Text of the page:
‘Connecting Grammar and Literature’ is part six of a ten-part series covering grammar in middle school and high school English classes. Start with part one and follow the links to the other articles in the series.
Previously, I wrote about ways to connect grammar and writing for students. That may seem like the obvious step after direct grammar instruction – to connect the grammatical concepts to student writing.
Connect reading and grammar too!
The easiest way to tie grammar through literature is with mentor sentences.
For years, I didn’t have a name for mentor sentences. I pulled sentences from literature and studied those sentences regarding writing approaches, grammatical concepts, and on. Students and I discussed changing sentences – what would the effect be on the story? Why did the author write a fragment? Why was the subject simply implied and not written?
I was using mentor sentences and didn’t realize it.
“Mentor sentences” seems to be an umbrella term for pulling strong sentences from literature/ nonfiction and studying them.
You can find mentor sentences in any reading material. I don’t typically pull sentences and teach them in isolation. Instead, I pull sentences from what we are currently studying in class.*
Mentor sentences help me teach grammar. Here are ideas for using mentor sentences to connect grammar and literature.
Mentor Sentences – the why
The benefits to using mentor sentences is huge!
First, students see the direct connection to what a famous or well-known author creates and the grammar they study in class.
Second, the sentences are excellent! They are model, or ‘mentor’ sentences. They are examples of writing we could follow.
Finally, mentor sentences create less work for teachers. Teachers don’t have to invent sentences to analyze or study.
I have used mentor sentences with all levels of students. Since teachers can differentiate on the spot (or in advance!) with mentor sentences, the freedom allows me to reach students.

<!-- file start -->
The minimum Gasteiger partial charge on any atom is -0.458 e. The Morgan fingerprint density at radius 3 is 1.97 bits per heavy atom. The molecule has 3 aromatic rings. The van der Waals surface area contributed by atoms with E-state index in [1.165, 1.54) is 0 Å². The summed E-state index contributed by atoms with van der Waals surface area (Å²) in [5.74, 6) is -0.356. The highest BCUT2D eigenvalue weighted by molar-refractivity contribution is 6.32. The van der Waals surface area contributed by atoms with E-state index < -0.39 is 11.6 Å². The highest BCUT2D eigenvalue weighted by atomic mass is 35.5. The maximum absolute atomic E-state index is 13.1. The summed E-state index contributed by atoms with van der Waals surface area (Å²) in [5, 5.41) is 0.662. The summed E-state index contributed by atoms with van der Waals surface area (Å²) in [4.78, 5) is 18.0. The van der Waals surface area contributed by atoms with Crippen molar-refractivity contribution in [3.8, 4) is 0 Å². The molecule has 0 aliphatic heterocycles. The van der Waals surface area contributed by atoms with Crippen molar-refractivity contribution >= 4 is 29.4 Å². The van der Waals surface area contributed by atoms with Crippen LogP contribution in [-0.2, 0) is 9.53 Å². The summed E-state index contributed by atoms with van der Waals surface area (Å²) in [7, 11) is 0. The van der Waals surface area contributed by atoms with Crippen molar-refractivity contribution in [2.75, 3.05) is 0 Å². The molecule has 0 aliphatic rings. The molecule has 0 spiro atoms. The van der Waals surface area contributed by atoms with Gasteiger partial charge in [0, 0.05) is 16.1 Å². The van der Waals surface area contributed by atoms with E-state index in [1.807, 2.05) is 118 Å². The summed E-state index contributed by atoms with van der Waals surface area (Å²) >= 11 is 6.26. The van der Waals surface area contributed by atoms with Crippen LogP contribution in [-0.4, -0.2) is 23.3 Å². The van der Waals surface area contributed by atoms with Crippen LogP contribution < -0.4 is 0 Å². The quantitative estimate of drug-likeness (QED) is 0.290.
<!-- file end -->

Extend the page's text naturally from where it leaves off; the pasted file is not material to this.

Mentor Sentences – the how
Connecting grammar and literature can happen in several ways.
- Pull sentences beforehand. This allows the teacher to be prepared. Students can have a printout or digital copy. This is teacher-directed.
- Analyze sentences as you read or review. This is student-directed, with teacher input.
- Look at the components of a sentence while studying a vocabulary word.
After having the mentor sentences, work to connect the literature to grammar. Ask higher leveled questions, such as:
- Why is the author using passive voice?
- What is the effect of using a fragment or a run-on? Why can the author get away with ‘incorrect’ sentence structure?
- Contrast the narrator’s language style to a character’s language (types of sentences, abundance of a certain phrases, simplistic verbs).
- What would be the effect if the author had done ___ instead of ___?
- Locate the current grammar concept taught (part of speech, verbal), and find it in the literature.
The possibilities are endless!
A tip while connecting grammar and literature: Show students your thought process. Model how you think about a sentence. Even if you make an error (at first mistake an adverb for a preposition), explain why that happened and how you double check your word to catch the error.
As I’ve used mentor sentences to strengthen students’ understanding of grammar, their interest in the literature has grown. Some students prefer to analyze literature and nonfiction by looking at the language.
Looking to integrate grammar into every component of an ELA class? Reach students and teach those higher thinking skills by connecting grammar and literature.
*As a caveat, if I’m looking for strong sentences from a text and we are not currently reading a story, I find mentor sentences with a story that many students have read, like Little Women, which is also online for free. Students can read that text and find the grammar in context.
Ready to read part seven in the series? Connecting grammar and vocabulary is next.